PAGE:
Monday, August 15, 2011

Homeless. Hopeless. Economic Woes Lead to Proliferation of Tent Cities Nationwide

While millions of Americans hold their collective breath as Wall Street wreaks havoc with their life savings and retirements, residents of Tent City, a tiny makeshift community about 70 miles south of New York City, have more immediate concerns: finding their next hot meal.

For this collective of homeless and unemployed former landscapers, service industry workers and military veterans, the mention of "tarp" is sure to start a conversation about temporary rooftops, rather than a debate over President Obama's $700 billion Troubled Asset Relief Program.

At Tent City in Lakewood, N.J., very few are lucky enough to leave.

It seems like a scene straight from "The Grapes of Wrath," but this is no Great Depression novel. This story takes place in 2011, and this New Jersey tent city is one of an untold number of such encampments across the United States, where unemployment has reached 9.3 percent and approximately 3.5 million people are likely to be homeless in a given year, according to the most recent estimates by the National Coalition for the Homeless.

Joe Giammona, 31, has been homeless for nearly four months, after moving from Florida following a relationship that "just didn't work out," he said. He briefly stayed at a rooming house in Asbury Park, N.J., but the accompanying drugs and violence chased him away. A former landscaper and general contractor, Giammona lost his job when his boss had to slash payroll.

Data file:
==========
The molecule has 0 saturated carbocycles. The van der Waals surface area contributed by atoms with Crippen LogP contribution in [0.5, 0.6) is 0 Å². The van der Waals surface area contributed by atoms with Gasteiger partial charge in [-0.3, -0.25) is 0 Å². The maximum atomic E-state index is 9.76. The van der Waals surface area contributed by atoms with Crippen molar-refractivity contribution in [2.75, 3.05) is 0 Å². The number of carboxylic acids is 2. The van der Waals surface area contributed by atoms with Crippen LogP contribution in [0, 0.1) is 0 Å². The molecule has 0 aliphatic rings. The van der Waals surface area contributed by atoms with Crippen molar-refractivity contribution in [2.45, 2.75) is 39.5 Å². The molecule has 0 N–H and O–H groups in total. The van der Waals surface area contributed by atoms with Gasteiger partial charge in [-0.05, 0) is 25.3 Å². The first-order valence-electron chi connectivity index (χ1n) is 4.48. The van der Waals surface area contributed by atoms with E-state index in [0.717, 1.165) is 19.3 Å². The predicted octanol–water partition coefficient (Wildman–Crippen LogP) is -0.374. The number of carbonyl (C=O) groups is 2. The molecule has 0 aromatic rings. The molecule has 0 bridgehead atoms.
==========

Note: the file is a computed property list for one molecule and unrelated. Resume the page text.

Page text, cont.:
"Ever since then, it's been impossible to find a job," he said. "They're just not hiring at this time. I've been everywhere."

Clad in a "Cape Cod" T-shirt, black sweatpants and filthy white sneakers, Giammona said he has relatives throughout New Jersey but refuses to "accept help" from anyone.

"I try to make the best of it," he said, while turning a hot dog on an outdoor grill. "I hope for hope."

Despite the optimistic outlook, Giammona, who looks for employment daily at nearby industrial parks or for any odd job as a day laborer, said life outside is no picnic.

"You're either rich or you're poor," he said. "There's no in-between anymore."

The Rev. Steven Brigham of the Lakewood Outreach Community Service Ministry established this tent city five years ago for Ocean County, N.J.'s unemployed and disenfranchised residents, many of whom had previously lived paycheck to paycheck. Whether by loss of a job, the death of a loved one or a failed marriage, the American Dream has turned into a waking nightmare for the camp's inhabitants.

The 2-acre, public-owned campsite, which sits just off a state road, is composed of dozens of tents, teepees and wooden shanties that will easily buckle with winter's first heavy snowfall. Residents cook food donated by local churches on outdoor grills, and there's even a shower room. When nature calls, outhouses are found fully stocked, and portable generators provide just enough juice to charge cell phones or fire up the radio for that night's ball game.

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